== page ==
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Genome Res. 2017 Sep;27(9):1536-1548. doi: 10.1101/gr.217216.116. Epub 2017 Jul 26.

Rapid evolution of female-biased genes among four species of Anopheles malaria mosquitoes.

Author information

Section of Genomics and Genetics, Department of Experimental Medicine, University of Perugia, 06132 Perugia, Italy.
Department of Life Sciences, Imperial College London, SW7 2AZ London, United Kingdom.
University of Geneva Medical School and Swiss Institute of Bioinformatics, 1211 Geneva, Switzerland.
Massachusetts Institute of Technology and the Broad Institute of MIT and Harvard, Cambridge, Massachusetts 02139, USA.
Department of Ecology and Evolution, University of Lausanne, CH-1015 Lausanne, Switzerland.
Polo d'Innovazione di Genomica, Genetica e Biologia, 06132 Perugia, Italy.
Welcome Trust Sanger Institute, CB10 1SA Hinxton, United Kingdom.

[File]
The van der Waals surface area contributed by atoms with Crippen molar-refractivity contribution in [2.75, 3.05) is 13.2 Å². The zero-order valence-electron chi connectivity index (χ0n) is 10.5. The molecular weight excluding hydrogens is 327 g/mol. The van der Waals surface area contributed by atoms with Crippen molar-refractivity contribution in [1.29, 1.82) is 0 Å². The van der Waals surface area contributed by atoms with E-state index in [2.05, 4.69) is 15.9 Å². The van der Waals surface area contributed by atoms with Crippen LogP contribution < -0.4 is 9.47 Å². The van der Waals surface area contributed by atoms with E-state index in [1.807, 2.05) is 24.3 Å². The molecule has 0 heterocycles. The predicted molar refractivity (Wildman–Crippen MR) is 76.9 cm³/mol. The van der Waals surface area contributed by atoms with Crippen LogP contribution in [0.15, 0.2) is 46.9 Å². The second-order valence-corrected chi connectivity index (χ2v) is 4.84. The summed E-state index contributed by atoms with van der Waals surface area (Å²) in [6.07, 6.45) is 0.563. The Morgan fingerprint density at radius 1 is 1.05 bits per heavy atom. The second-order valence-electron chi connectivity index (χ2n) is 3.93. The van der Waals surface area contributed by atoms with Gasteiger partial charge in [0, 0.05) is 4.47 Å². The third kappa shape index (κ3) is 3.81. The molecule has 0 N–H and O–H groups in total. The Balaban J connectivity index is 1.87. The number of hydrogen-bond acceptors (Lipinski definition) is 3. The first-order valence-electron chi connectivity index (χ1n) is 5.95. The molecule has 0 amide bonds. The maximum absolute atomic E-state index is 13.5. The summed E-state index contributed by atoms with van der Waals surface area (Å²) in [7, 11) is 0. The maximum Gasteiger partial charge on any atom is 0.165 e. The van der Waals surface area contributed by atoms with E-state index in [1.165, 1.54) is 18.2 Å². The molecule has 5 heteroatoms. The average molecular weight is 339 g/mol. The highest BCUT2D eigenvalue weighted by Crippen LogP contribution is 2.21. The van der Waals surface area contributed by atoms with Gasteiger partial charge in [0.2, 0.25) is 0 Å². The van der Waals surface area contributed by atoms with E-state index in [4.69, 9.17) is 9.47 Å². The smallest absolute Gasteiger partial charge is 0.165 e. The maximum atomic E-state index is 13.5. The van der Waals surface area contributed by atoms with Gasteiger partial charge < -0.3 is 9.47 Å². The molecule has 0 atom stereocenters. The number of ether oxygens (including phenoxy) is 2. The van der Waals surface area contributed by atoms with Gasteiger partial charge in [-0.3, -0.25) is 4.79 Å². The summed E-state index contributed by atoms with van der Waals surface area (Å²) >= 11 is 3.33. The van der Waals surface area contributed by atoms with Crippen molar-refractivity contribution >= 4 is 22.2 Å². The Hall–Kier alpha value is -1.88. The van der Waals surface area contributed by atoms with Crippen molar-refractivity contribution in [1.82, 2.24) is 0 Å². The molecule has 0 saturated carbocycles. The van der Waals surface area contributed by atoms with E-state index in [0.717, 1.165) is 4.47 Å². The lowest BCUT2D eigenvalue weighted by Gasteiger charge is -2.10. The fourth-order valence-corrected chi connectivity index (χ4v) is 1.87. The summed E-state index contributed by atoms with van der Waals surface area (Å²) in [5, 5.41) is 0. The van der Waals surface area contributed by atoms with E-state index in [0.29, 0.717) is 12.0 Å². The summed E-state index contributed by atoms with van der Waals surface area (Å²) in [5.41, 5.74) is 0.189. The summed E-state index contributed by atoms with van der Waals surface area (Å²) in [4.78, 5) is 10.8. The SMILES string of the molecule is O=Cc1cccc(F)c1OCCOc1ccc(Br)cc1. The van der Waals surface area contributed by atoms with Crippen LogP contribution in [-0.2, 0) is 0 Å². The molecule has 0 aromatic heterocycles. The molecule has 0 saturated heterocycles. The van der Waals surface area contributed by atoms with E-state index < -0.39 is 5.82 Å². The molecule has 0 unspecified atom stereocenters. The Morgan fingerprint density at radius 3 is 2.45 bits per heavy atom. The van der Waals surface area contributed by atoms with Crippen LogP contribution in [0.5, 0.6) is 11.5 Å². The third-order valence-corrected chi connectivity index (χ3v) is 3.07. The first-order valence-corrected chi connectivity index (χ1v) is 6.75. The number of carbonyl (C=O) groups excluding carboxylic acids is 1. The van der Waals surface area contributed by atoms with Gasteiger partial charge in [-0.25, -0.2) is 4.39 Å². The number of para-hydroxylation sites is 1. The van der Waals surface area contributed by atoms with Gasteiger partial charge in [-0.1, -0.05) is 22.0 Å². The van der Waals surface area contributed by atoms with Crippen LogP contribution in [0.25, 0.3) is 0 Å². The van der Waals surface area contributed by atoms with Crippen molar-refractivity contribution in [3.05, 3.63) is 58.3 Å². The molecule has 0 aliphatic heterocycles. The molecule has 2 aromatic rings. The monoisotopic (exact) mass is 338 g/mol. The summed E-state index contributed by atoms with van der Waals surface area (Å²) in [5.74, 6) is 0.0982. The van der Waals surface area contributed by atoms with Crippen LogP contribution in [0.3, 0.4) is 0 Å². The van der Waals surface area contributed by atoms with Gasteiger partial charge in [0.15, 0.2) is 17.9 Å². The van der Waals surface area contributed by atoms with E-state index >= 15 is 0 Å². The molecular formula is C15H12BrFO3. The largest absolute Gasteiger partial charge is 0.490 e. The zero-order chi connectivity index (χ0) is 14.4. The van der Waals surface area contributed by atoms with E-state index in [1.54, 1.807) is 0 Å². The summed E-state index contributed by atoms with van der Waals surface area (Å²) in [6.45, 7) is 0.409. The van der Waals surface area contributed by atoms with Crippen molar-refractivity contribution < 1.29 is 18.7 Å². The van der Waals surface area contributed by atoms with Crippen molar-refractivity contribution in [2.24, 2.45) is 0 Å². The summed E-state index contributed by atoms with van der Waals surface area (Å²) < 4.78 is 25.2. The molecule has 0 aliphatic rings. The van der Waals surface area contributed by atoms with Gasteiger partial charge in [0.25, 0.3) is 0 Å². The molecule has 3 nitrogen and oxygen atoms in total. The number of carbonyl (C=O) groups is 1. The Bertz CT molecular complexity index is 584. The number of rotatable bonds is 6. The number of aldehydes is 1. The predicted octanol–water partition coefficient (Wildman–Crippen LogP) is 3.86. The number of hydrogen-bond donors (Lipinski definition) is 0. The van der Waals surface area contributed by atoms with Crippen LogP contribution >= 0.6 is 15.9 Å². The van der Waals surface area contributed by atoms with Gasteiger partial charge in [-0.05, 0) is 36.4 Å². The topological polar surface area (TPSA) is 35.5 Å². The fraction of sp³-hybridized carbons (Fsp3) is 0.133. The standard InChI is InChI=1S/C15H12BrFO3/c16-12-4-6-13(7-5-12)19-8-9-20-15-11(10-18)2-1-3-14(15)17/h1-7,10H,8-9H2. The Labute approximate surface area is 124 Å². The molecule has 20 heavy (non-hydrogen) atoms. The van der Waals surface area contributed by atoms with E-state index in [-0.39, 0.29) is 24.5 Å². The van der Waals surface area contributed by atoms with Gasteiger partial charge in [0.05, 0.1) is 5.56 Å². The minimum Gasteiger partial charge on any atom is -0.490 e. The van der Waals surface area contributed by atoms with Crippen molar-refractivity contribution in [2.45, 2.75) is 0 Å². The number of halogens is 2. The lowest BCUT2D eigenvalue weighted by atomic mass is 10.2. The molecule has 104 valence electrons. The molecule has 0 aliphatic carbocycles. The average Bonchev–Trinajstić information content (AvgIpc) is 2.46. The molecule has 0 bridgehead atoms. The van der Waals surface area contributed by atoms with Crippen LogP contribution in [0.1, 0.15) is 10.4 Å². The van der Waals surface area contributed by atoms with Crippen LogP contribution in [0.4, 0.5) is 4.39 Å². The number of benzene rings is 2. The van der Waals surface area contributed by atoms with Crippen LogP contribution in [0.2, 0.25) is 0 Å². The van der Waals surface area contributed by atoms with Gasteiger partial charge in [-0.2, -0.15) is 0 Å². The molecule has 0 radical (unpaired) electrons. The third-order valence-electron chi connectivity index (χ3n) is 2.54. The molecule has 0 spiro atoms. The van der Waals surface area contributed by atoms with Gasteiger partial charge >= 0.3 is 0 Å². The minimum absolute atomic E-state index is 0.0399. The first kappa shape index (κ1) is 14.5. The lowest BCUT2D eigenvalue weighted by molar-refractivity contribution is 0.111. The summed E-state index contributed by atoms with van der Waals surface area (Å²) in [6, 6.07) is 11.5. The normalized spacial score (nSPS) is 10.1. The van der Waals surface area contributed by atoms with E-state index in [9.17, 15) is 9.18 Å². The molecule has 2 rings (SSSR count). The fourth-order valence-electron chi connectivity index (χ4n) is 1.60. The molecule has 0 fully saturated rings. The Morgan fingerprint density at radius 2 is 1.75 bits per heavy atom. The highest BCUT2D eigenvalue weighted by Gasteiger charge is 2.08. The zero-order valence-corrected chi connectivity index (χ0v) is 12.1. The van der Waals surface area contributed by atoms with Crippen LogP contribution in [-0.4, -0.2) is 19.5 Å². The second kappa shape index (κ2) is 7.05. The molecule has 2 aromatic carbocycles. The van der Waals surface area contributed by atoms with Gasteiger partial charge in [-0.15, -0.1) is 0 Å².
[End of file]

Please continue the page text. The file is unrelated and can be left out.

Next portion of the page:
Understanding how phenotypic differences between males and females arise from the sex-biased expression of nearly identical genomes can reveal important insights into the biology and evolution of a species. Among Anopheles mosquito species, these phenotypic differences include vectorial capacity, as it is only females that blood feed and thus transmit human malaria. Here, we use RNA-seq data from multiple tissues of four vector species spanning the Anopheles phylogeny to explore the genomic and evolutionary properties of sex-biased genes. We find that, in these mosquitoes, in contrast to what has been found in many other organisms, female-biased genes are more rapidly evolving in sequence, expression, and genic turnover than male-biased genes. Our results suggest that this atypical pattern may be due to the combination of sex-specific life history challenges encountered by females, such as blood feeding. Furthermore, female propensity to mate only once in nature in male swarms likely diminishes sexual selection of post-reproductive traits related to sperm competition among males. We also develop a comparative framework to systematically explore tissue- and sex-specific splicing to document its conservation throughout the genus and identify a set of candidate genes for future functional analyses of sex-specific isoform usage. Finally, our data reveal that the deficit of male-biased genes on the X Chromosomes in Anopheles is a conserved feature in this genus and can be directly attributed to chromosome-wide transcriptional regulation that de-masculinizes the X in male reproductive tissues.

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